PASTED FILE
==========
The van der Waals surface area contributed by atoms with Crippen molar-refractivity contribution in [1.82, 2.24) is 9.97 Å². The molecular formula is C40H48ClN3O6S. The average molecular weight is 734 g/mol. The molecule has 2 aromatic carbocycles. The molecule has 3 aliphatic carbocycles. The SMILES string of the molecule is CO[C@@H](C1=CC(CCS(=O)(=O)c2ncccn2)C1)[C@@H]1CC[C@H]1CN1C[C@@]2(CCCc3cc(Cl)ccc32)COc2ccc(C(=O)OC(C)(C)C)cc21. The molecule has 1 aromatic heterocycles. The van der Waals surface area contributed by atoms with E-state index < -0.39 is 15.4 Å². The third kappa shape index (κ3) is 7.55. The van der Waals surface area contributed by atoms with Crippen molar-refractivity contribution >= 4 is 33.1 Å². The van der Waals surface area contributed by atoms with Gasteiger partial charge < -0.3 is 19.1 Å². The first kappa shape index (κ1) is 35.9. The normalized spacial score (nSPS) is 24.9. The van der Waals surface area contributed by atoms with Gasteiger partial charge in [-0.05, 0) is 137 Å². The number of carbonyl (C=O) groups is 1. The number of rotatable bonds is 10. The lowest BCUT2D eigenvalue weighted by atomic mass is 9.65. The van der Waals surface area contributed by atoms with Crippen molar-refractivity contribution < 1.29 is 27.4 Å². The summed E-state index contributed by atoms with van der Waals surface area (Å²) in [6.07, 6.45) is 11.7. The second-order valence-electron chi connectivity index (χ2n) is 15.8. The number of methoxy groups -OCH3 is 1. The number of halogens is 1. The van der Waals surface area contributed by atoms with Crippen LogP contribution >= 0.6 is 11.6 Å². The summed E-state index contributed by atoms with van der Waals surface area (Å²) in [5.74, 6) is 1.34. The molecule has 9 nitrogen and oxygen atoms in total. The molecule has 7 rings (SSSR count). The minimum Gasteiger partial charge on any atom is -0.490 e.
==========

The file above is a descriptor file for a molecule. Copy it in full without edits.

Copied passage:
The van der Waals surface area contributed by atoms with Crippen molar-refractivity contribution in [1.82, 2.24) is 9.97 Å². The molecular formula is C40H48ClN3O6S. The average molecular weight is 734 g/mol. The molecule has 2 aromatic carbocycles. The molecule has 3 aliphatic carbocycles. The SMILES string of the molecule is CO[C@@H](C1=CC(CCS(=O)(=O)c2ncccn2)C1)[C@@H]1CC[C@H]1CN1C[C@@]2(CCCc3cc(Cl)ccc32)COc2ccc(C(=O)OC(C)(C)C)cc21. The molecule has 1 aromatic heterocycles. The van der Waals surface area contributed by atoms with E-state index < -0.39 is 15.4 Å². The third kappa shape index (κ3) is 7.55. The van der Waals surface area contributed by atoms with Crippen molar-refractivity contribution >= 4 is 33.1 Å². The van der Waals surface area contributed by atoms with Gasteiger partial charge < -0.3 is 19.1 Å². The first kappa shape index (κ1) is 35.9. The normalized spacial score (nSPS) is 24.9. The van der Waals surface area contributed by atoms with Gasteiger partial charge in [-0.05, 0) is 137 Å². The number of carbonyl (C=O) groups is 1. The number of rotatable bonds is 10. The lowest BCUT2D eigenvalue weighted by atomic mass is 9.65. The van der Waals surface area contributed by atoms with Crippen molar-refractivity contribution < 1.29 is 27.4 Å². The summed E-state index contributed by atoms with van der Waals surface area (Å²) in [6.07, 6.45) is 11.7. The second-order valence-electron chi connectivity index (χ2n) is 15.8. The number of methoxy groups -OCH3 is 1. The number of halogens is 1. The van der Waals surface area contributed by atoms with Crippen LogP contribution >= 0.6 is 11.6 Å². The summed E-state index contributed by atoms with van der Waals surface area (Å²) in [5.74, 6) is 1.34. The molecule has 9 nitrogen and oxygen atoms in total. The molecule has 7 rings (SSSR count). The minimum Gasteiger partial charge on any atom is -0.490 e.